Showing posts with label Jackie Robinson. Show all posts
Showing posts with label Jackie Robinson. Show all posts

Sunday, April 16, 2023

New Book Release: True: The Four Seasons of Jackie Robinson by Kostya Kennedy

True is a probing, richly-detailed, unique biography of Jackie Robinson, one of baseball's―and America's―most significant figures.

For players, fans, managers, and executives, Jackie Robinson remains baseball’s singular figure, the person who most profoundly extended, and continues to extend, the reach of the game. Beyond Ruth. Beyond Clemente. Beyond Aaron. Beyond the heroes of today. Now, a half-century since Robinson’s death, letters come to his widow, Rachel, by the score. But Robinson’s impact extended far beyond baseball: he opened the door for Black Americans to participate in other sports, and was a national figure who spoke and wrote eloquently about inequality.

True: The Four Seasons of Jackie Robinson by Kostya Kennedy is an unconventional biography, focusing on four transformative years in Robinson's athletic and public life: 1946, his first year playing in the essentially all-white minor leagues for the Montreal Royals; 1949, when he won the Most Valuable Player Award in his third season as a Brooklyn Dodger; 1956, his final season in major league baseball, when he played valiantly despite his increasing health struggles; and 1972, the year of his untimely death. Through it all, Robinson remained true to the effort and the mission, true to his convictions and contradictions.

Kennedy examines each of these years through details not reported in previous biographies, bringing them to life in vivid prose and through interviews with fans and players who witnessed his impact, as well as with Robinson's surviving family. These four crucial years offer a unique vision of Robinson as a player, a father and husband, and a civil rights hero―a new window on a complex man, tied to the 50th anniversary of his passing and the 75th anniversary of his professional baseball debut.

CHECK OUT TRUE:The Four Seasons of Jackie Robinson on Amazon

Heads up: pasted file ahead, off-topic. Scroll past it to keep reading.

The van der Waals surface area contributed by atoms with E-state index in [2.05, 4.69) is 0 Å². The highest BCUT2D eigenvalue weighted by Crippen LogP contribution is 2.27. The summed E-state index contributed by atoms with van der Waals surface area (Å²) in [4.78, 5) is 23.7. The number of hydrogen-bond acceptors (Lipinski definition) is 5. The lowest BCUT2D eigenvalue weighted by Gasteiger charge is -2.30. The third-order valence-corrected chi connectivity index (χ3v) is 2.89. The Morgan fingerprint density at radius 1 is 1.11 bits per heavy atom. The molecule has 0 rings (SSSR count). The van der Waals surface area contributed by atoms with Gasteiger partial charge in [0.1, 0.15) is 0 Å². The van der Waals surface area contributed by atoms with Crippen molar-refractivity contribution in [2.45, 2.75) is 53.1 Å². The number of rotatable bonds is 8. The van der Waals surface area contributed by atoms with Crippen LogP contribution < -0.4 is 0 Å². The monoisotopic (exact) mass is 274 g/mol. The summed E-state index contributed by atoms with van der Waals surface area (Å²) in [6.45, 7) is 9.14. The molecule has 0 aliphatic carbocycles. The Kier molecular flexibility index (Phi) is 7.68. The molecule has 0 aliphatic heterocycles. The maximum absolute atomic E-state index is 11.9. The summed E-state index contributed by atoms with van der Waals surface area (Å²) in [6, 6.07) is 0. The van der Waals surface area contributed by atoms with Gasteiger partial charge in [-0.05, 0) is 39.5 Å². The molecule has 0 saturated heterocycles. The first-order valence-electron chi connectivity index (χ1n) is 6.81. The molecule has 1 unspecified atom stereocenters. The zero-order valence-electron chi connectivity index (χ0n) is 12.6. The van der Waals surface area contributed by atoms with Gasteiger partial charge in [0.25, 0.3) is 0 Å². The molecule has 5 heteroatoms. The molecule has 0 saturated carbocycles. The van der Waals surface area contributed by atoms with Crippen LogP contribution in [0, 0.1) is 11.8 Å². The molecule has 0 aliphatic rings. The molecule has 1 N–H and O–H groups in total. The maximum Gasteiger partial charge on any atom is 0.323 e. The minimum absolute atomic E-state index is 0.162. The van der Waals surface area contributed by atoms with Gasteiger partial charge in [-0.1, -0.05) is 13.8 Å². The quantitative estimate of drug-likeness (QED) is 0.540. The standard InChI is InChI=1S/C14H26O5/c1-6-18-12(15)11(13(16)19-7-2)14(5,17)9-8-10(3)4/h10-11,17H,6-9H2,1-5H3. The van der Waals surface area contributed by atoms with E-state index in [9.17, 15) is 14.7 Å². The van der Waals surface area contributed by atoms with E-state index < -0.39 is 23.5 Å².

Monday, July 11, 2022

Nike Honors Baseball Legend Jackie Robinson With Nike Dunk Low (Jackie Robinson)

Releasing the day of the Major League Baseball All-Star Game in Los Angeles, the Nike Dunk Low (Jackie Robinson) honors the impact of the LA-raised second baseman for breaking the league’s color barrier.

Printed across the design is Robinson’s famous 1947 quote: “I’m not concerned with your liking or disliking me...All I ask is that you respect me as a human being.” The colors of the design are an aged version of his original uniform. A 75-year anniversary emblem on the tongue recognizes the year when he broke baseball’s color line for the Dodgers organization.

Nike is a longtime partner of the Jackie Robinson Foundation (JRF) and has invested nearly $3 million over the last five years, including $1 million in fiscal year 2022, to support the foundation’s scholars, its mentoring and leadership development program and its museum. Ongoing investments in both the JRF and the Play Equity Fund – where Nike made a $1.3 million investment over three years to support 13 LA grassroots organizations, specifically for Black and Latina girls in Boyle Heights and Watts – is emblematic of Nike’s belief that sport as well as its legendary figures have the power to create a better world.

The Nike Dunk Low (Jackie Robinson) releases July 19 on SNKRS, UNDFTD and at select retailers.

Tuesday, March 30, 2021

Nike honoring Jackie Robinson with special edition sneaker

Nike is honoring the late Jackie Robinson with a special shoe. The sneaker is a special version of Ken Griffey Jr.'s signature sneaker.

Griffey Jr.'s sneaker, the Air Griffey Max 1, has a No. 24 on the ankle strap. The Robinson version has a No. 42 instead of Griffey Jr.'s number.

The sneaker will also have one of Robinson's iconic quotes written on it, "There's not an American in this country free until every one of us is free."

No word yet on when the sneaker will be available, but a release date could be expected soon. Jackie Robinson Day is on April 15 so some are noting that would be an appropriate day to announce the release date, or make them available for purchase.


Wednesday, April 15, 2020

Today, April 15 is Jackie Robinson Day!

Today is Jackie Robinson Day in Major League Baseball.